DP World, China Harbour Vie for Roles in Sudanese Ports
(Bloomberg) — DP World, China Harbour Engineering Co. and an unidentified Qatari company are all seeking roles in Sudan’s ports, intensifying a global tussle for influence on a key stretch of the Red Sea coast.
Sudan’s state-run Sea Ports Corp. is considering China Harbour’s offer of $543 million in funding to expand facilities at the historic port of Suakin, the head of the board of directors, Abdul Gadir Abu Ali, said in an interview. The African nation would repay the sum over 30 years, he said.
The Chinese firm is vying with a Qatari company, Abu Ali said, declining to give its name. Qatar agreed with Sudan to develop Suakin seaport in March 2018, about a year before longtime dictator Omar al-Bashir was ousted in a popular uprising. The deal wasn’t finalized.
DP World, meanwhile, has expressed interest in developing the southern terminal at Port Sudan, the country’s main maritime transit point, according to a person familiar with the discussions who asked not to be identified. Sudan in 2019 suspended a contract to operate the facility held by International Container Terminal Services Inc., a Filipino company.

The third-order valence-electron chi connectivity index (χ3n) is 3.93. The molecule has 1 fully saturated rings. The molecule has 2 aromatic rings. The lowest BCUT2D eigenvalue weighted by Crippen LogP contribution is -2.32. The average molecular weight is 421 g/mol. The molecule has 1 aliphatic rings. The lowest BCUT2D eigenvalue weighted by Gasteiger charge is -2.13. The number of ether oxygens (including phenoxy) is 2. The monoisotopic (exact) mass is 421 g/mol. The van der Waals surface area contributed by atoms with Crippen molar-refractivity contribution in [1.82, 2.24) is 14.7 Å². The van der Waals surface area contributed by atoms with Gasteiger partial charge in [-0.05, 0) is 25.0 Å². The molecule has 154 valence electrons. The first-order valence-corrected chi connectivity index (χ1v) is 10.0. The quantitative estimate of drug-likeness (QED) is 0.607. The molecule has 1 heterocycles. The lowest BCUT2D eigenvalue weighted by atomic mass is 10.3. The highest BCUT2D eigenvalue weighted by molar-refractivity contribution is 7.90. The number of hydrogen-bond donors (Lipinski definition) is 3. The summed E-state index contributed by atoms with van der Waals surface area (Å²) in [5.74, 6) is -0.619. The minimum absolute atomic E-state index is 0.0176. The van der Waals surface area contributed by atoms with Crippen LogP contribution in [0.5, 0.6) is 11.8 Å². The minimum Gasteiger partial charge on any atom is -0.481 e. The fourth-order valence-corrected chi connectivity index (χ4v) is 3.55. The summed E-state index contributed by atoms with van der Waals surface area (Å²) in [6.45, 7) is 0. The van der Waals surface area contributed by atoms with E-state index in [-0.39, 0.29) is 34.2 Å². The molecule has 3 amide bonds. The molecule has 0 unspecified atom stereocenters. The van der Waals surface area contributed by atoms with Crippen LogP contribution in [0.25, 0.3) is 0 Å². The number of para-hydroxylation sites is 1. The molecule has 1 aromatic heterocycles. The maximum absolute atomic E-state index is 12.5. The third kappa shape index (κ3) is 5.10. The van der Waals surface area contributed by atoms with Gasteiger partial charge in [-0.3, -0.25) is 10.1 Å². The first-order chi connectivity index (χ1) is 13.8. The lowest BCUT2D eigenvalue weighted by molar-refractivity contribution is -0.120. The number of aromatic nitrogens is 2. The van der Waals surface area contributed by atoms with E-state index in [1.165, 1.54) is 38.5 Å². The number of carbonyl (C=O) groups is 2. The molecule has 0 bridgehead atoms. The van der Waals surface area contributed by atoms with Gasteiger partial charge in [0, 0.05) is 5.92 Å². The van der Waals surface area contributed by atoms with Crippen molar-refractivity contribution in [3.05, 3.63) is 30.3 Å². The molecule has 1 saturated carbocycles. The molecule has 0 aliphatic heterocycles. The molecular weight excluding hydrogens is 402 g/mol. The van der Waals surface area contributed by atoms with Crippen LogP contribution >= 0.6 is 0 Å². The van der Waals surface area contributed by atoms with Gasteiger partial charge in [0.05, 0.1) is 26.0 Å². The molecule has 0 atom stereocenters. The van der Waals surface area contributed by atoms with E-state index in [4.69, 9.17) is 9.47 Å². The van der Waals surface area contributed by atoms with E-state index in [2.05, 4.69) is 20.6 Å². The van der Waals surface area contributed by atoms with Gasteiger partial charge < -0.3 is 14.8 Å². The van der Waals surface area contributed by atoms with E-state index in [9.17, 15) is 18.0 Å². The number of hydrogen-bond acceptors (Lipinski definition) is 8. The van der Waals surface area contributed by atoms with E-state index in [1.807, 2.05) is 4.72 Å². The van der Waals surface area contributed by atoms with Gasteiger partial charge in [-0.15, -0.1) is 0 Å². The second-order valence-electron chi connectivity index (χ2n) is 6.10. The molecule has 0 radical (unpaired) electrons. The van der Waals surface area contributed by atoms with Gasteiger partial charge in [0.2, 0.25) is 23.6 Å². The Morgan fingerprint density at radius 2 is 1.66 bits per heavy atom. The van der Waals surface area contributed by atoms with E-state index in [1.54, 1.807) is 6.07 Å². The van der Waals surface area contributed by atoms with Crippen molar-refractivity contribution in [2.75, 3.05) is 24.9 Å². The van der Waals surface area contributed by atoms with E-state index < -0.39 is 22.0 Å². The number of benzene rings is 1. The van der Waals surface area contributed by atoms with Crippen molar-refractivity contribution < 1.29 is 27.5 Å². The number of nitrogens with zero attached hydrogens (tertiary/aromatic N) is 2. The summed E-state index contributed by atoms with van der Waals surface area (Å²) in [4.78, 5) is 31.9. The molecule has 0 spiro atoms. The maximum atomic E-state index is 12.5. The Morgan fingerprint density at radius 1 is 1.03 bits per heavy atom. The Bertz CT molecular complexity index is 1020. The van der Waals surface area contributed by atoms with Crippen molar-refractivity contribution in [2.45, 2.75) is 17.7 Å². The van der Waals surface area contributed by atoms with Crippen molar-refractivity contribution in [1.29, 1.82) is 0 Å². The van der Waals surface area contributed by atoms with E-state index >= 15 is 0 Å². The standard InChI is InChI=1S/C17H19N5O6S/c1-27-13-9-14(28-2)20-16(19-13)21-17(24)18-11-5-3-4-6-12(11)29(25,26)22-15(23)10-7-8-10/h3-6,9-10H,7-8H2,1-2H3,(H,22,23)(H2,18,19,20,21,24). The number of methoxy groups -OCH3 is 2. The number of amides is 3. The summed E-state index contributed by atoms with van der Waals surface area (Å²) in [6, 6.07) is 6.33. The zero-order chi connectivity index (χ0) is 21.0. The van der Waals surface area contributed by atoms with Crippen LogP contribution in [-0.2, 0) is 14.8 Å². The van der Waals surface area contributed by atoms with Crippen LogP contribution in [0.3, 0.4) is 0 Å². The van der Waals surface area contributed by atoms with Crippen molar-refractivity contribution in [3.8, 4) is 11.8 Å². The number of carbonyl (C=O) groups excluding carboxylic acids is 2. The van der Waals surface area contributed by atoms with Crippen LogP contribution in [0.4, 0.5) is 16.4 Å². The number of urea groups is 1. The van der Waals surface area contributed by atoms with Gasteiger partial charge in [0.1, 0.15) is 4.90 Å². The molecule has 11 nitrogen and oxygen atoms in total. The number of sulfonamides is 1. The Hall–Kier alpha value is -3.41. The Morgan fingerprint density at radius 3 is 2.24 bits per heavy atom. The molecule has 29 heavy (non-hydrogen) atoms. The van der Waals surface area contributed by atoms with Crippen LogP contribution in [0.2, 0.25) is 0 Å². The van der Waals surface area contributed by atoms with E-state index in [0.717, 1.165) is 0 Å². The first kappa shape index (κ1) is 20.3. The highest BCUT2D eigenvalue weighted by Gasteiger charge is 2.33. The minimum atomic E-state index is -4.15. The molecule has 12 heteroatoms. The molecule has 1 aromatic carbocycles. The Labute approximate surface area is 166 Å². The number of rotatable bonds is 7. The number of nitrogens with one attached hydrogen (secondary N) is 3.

After the fall of Bashir’s 30-year regime that was a pariah in the West, Sudan is recalibrating its foreign relations, balancing revitalized ties with the U.S. and those with other world powers. Its coastline on the approach to the Suez Canal has been the latest patch of Africa’s seafront to see interest from foreign companies and governments.
Further south, the United Arab Emirates has used a base in neighboring Eritrea during the Yemen conflict, while the tiny nation of Djibouti is home to U.S, French and Chinese military facilities.
In Sudan, Russia has moved forward with plans for a naval logistics base initially agreed during Bashir’s reign, while a U.S. warship recently docked in the country for the first time in decades. China Harbour is already developing a port for shipping livestock at Haidob, south of Port Sudan.
A DP World spokesman said it didn’t comment on “market speculation.” Calls to numbers on China Harbour’s website for its offices in Beijing and Sudan’s capital, Khartoum, didn’t connect.
Contact editor Yang Ge (email@example.com)
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